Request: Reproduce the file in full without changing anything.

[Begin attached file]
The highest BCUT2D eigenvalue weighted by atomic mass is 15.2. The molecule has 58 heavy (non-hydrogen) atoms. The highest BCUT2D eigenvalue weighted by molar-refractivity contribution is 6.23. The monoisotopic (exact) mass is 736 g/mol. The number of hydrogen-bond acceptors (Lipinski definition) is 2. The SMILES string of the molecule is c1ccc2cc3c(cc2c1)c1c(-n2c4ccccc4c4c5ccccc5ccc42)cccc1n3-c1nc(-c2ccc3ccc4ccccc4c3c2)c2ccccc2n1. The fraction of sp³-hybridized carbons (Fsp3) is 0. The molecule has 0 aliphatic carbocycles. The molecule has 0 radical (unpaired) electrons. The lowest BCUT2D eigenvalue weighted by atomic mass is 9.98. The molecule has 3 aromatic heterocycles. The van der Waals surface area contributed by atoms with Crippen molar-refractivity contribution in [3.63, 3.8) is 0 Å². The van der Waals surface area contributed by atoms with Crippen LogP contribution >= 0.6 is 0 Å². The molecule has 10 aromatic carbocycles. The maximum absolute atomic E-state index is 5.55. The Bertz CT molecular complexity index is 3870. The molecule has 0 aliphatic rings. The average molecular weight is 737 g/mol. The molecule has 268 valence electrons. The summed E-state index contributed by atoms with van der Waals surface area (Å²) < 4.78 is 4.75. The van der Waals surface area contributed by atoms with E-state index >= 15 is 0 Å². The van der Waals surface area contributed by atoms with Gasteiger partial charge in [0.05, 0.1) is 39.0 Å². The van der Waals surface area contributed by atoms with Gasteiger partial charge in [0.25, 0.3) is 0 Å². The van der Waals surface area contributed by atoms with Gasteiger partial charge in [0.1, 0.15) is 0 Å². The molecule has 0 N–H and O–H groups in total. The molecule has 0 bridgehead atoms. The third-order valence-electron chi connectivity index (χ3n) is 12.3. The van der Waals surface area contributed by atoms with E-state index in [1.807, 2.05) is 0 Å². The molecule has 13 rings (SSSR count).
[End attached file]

The highest BCUT2D eigenvalue weighted by atomic mass is 15.2. The molecule has 58 heavy (non-hydrogen) atoms. The highest BCUT2D eigenvalue weighted by molar-refractivity contribution is 6.23. The monoisotopic (exact) mass is 736 g/mol. The number of hydrogen-bond acceptors (Lipinski definition) is 2. The SMILES string of the molecule is c1ccc2cc3c(cc2c1)c1c(-n2c4ccccc4c4c5ccccc5ccc42)cccc1n3-c1nc(-c2ccc3ccc4ccccc4c3c2)c2ccccc2n1. The fraction of sp³-hybridized carbons (Fsp3) is 0. The molecule has 0 aliphatic carbocycles. The molecule has 0 radical (unpaired) electrons. The lowest BCUT2D eigenvalue weighted by atomic mass is 9.98. The molecule has 3 aromatic heterocycles. The van der Waals surface area contributed by atoms with Crippen molar-refractivity contribution in [3.63, 3.8) is 0 Å². The van der Waals surface area contributed by atoms with Crippen LogP contribution >= 0.6 is 0 Å². The molecule has 10 aromatic carbocycles. The maximum absolute atomic E-state index is 5.55. The Bertz CT molecular complexity index is 3870. The molecule has 0 aliphatic rings. The average molecular weight is 737 g/mol. The molecule has 268 valence electrons. The summed E-state index contributed by atoms with van der Waals surface area (Å²) < 4.78 is 4.75. The van der Waals surface area contributed by atoms with E-state index >= 15 is 0 Å². The van der Waals surface area contributed by atoms with Gasteiger partial charge in [0.05, 0.1) is 39.0 Å². The van der Waals surface area contributed by atoms with Gasteiger partial charge in [0.25, 0.3) is 0 Å². The van der Waals surface area contributed by atoms with Gasteiger partial charge in [0.1, 0.15) is 0 Å². The molecule has 0 N–H and O–H groups in total. The molecule has 0 bridgehead atoms. The third-order valence-electron chi connectivity index (χ3n) is 12.3. The van der Waals surface area contributed by atoms with E-state index in [1.807, 2.05) is 0 Å². The molecule has 13 rings (SSSR count).